Grant to make centre a reality
A VISION of providing Wisbech with a centre to meet the needs of all ages and groups in the community is to become a reality. Thanks to a massive grant of more than £300,000, work is scheduled to begin in June on the facility which will be based in the Ro
A VISION of providing Wisbech with a centre to meet the needs of all ages and groups in the community is to become a reality.
Thanks to a massive grant of more than £300,000, work is scheduled to begin in June on the facility which will be based in the Rosmini Centre next to the Roman Catholic Church in Queen's Road.
The money has been given by the East of England Development Agency to fund the innovative project.
Plans have been drawn up and a centre manager appointed to start in April; but priest John Doman and the board of trustees are keen to point out that the new venture will be for the whole community and not targeted at any specific group.
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"It is not a Catholic thing; it is not a migrant thing, it is for everyone," he said. "This will be totally independent from the church. A community centre should be open to the community and that seems to be the right way to go about it."
Even the centre's name refers to its approach to the community. Antonio Rosmini (1797-1855) is recognised as a thinker ahead of his time with his inclusive approach to charity.
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The current Rosmini Centre was started in 2005 by Father Doman and John McGill, to cope particularly with the influx of newcomers from Eastern Europe. As many migrants are Catholic, the church became a natural magnet for those coping with the problems of living away from their families.
The church was called upon to provide emergency accommodation, help and support accessing local services and even resolving parking disputes.
Retired teacher Mike Stallard, of Elm, offered free English classes once a week and it became obvious there was a huge need for help.
Some funding was given from the parish and Fenland District Council to improve access to the building.
In 2006 money from Global Grants enabled a part-time project manager to explore the long-term implications of what was happening in the locality and a link was set up with the College of West Anglia to provide life skills courses.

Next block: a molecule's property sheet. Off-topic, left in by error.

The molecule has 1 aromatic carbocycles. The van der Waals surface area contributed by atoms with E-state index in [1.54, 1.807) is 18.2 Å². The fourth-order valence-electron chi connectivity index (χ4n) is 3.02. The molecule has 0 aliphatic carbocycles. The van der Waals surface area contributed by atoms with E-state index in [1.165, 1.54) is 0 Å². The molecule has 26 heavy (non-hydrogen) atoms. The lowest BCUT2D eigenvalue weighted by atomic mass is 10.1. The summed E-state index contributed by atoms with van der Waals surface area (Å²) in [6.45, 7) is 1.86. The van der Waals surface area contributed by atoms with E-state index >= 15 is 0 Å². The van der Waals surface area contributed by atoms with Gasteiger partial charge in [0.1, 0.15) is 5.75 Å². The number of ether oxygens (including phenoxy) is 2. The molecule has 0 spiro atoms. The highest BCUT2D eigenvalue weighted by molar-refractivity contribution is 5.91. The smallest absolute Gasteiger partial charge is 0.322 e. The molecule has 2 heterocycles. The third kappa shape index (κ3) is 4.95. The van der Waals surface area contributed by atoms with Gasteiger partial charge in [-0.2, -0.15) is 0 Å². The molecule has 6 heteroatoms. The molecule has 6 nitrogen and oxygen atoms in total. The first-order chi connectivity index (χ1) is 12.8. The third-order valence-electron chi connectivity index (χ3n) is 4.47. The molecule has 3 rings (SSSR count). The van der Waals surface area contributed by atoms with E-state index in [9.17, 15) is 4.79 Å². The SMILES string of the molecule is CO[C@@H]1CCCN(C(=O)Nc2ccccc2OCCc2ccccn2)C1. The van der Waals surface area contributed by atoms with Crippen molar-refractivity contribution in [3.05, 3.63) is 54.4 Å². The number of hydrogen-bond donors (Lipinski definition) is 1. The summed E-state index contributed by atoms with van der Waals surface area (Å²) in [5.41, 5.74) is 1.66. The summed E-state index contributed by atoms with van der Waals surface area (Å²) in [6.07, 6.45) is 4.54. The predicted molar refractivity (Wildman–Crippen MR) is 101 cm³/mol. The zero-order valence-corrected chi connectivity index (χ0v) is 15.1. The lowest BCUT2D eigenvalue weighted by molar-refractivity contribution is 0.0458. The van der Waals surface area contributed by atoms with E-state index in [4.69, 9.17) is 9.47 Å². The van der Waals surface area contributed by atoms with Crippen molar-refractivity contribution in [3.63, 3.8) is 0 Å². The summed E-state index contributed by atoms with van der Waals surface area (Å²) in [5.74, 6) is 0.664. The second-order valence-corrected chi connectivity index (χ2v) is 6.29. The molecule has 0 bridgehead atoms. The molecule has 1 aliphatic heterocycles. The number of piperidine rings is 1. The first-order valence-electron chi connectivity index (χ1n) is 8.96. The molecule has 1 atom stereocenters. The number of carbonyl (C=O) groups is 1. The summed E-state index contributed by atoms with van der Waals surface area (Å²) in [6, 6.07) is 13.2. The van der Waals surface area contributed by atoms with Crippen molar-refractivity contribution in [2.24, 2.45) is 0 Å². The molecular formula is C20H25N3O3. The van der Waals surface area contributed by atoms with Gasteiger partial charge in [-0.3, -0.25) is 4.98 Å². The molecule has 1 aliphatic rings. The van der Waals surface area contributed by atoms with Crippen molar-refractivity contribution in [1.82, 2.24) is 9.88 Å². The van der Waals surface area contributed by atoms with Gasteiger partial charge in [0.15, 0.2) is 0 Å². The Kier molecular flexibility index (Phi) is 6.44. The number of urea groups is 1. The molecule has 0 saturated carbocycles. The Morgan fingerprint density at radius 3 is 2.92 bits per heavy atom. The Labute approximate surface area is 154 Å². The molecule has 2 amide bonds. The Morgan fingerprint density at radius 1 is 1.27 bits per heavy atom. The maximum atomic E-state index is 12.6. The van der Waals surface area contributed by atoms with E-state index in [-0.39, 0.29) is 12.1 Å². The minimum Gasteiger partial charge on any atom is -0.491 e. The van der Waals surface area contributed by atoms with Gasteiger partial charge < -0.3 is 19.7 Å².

Although there were increasing numbers of migrant families to deal with, it was recognised that a community centre should cater for the needs of the whole community, to help bring people together whatever their nationality or faith. It was also clear that present facilities needed improving.
In December the trustees heard they had succeeded in their bid from EEDA's Investing in Communities Programme to improve and extend the facilities.
Once the centre is fully operational it will be open every day providing a wide range of facilities and services.
Father Dolan said: "There will be an IT suite, a café, meals for the elderly, education classes, sports facilities and activities for children and mums and toddlers. Other organisations will use it as a base to deliver services."
There is already a full-time family support officer to help families in crisis, a contact centre for parents of separated families and a parent-and-toddler group.
New manager Anita Grodkiewicz begins her job on April 1. There will be a family support co-ordinator and a migrant support assistant.
Father Dolan says the new manager has an excellent record of raising funds - a necessity to make the centre self-financing.
Other organisations already using the centre include Slimming World, the Bowthorpe Centre, PHAB, Scottish Dancing, Yoga, other slimming clubs and a wine club.
Alternative accommodation is being arranged while the work gets under way. It is hoped it will take about six months to transform the building into a centre Wisbech can be proud of.
The present entrance will be completely changed to give access to the rooms above.
There will be a smart foyer but the main hall will remain almost untouched.
The attic will be converted into the IT Centre and a garage area will be converted into yet more rooms.